Claudine Gay Resigns and it Had to Happen

This had to happen. Regardless of what anyone feels about the tragedy in the Middle East, for which there really are no truly good actors or “side,” the response of the presidents of Harvard, University of Pennsylvania, and MIT, when speaking before Congress, was appalling. There is no “context” for calls to genocide, and the reply of all three university presidents, two of whom have now resigned, was steeped in callous legalese rather than compassion for Jewish students who were being blamed and persecuted for events thousands of miles away. Whether or not anyone sees “From the River to the Sea” as a call to genocide—and I do believe that it is genocide adjacent—now former president Gay never had to address that. She and the other presidents could easily have stated that calls to genocide are against Harvard policy without ever addressing whether “River to the Sea” was such a call. Certainly, their sophist lawyers could have accomplished that.

Something I will never wrap my head around in our strict dichotomy of “Left” versus “Right” in politics is how the far right sees fundamentalist Islam (and often, all Islam) as evil while seeing fundamentalist Christianity as noble and virtuous. Conversely, the Left certainly recognizes the dangers of fundamentalist Christianity, while any critique of actual terrorism and fundamentalist Islamist barbarism becomes tarred with the “Islamophobia” brush. Here’s a loud ring from the clue phone for so-called “Lefties” and “Righties.” You’re both wrong. Both Islam and Christianity have many virtues, and yet the fundamentalism of both suck. If your politics have become so obsessive that you must ignore evil based on your political persuasion, then perhaps the arrogance that you’re “awake” (or “red-pilled”) on the right … or “woke” upon the Left is misplaced and you’re actually both asleep at the wheel.

Given the unfair struggles that people of color, particularly women of color in this nation, have faced, it is always a sad event when such an individual has such a fall. Still, the truth must outweigh such socio-political realities. When Phylicia Rashad defended Bill Cosby based on the harm to the legacy of black excellence damaged by the fall of such a powerful icon of color, she was right. Still, she was also wrong because Cosby’s actions far outweighed the political ramifications that his actions would have upon the accomplishments of black men.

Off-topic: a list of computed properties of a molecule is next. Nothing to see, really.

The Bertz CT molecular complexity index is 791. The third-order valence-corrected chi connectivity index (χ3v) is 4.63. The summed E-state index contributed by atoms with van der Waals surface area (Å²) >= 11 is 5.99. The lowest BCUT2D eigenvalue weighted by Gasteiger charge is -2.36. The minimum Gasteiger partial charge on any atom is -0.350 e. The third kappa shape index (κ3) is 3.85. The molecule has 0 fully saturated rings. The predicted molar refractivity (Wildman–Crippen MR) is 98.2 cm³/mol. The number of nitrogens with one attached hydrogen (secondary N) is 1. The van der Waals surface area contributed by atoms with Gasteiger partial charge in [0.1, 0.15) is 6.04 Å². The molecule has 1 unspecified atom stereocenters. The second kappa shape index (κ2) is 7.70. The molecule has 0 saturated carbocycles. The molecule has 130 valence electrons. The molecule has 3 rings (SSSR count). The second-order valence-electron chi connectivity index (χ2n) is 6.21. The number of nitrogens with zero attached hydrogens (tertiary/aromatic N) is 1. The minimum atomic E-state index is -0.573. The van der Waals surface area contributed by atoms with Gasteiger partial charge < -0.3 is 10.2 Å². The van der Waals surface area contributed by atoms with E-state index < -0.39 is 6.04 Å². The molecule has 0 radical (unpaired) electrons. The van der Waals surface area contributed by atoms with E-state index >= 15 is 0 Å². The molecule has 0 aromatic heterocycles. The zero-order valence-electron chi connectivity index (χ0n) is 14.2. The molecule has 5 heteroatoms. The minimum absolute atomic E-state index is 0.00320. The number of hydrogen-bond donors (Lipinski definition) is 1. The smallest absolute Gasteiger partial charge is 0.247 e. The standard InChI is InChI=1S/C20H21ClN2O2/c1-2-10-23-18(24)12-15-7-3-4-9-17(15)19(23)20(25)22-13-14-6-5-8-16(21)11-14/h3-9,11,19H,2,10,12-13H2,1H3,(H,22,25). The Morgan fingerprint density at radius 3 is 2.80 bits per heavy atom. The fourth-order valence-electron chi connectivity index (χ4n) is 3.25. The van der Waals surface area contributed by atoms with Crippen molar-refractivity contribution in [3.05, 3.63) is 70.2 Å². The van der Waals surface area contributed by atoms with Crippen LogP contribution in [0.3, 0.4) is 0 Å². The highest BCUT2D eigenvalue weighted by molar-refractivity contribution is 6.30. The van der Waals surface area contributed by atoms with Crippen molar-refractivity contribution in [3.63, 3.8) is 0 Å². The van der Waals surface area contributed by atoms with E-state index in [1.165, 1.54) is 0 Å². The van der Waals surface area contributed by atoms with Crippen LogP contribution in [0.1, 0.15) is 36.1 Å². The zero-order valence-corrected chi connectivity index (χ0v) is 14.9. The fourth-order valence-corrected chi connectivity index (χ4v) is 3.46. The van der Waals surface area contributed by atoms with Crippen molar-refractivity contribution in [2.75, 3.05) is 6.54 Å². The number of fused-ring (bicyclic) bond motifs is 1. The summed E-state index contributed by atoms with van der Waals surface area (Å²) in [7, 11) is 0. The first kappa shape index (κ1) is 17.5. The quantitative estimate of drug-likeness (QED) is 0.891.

This is why those of us in marginalized communities must maintain a higher level of conduct, a lesson I continue to force myself to learn with my own controversial nature and sometimes badly-worded opinions. It isn’t fair that those of us in traditionally persecuted groups have to be better than the herd of normality. Still, if we don’t hold ourselves to that higher standard, our personal failings damage everyone in our particular group.

It is quite clear that all three presidents saw October 7th as a form of righteous resistance rather than the senseless barbarism that it was. I will quote Doctor Phil, saying, “If the events of October 7th don’t cross a line, then you don’t have one.” And if there is to be no line between “resistance” and barbarism, we might as well all be living in the film The Purge. Without any moral or ethical compass at all, we lose all justification to care about any child buried in the rubble, be they Gazan, Israeli, or anywhere else.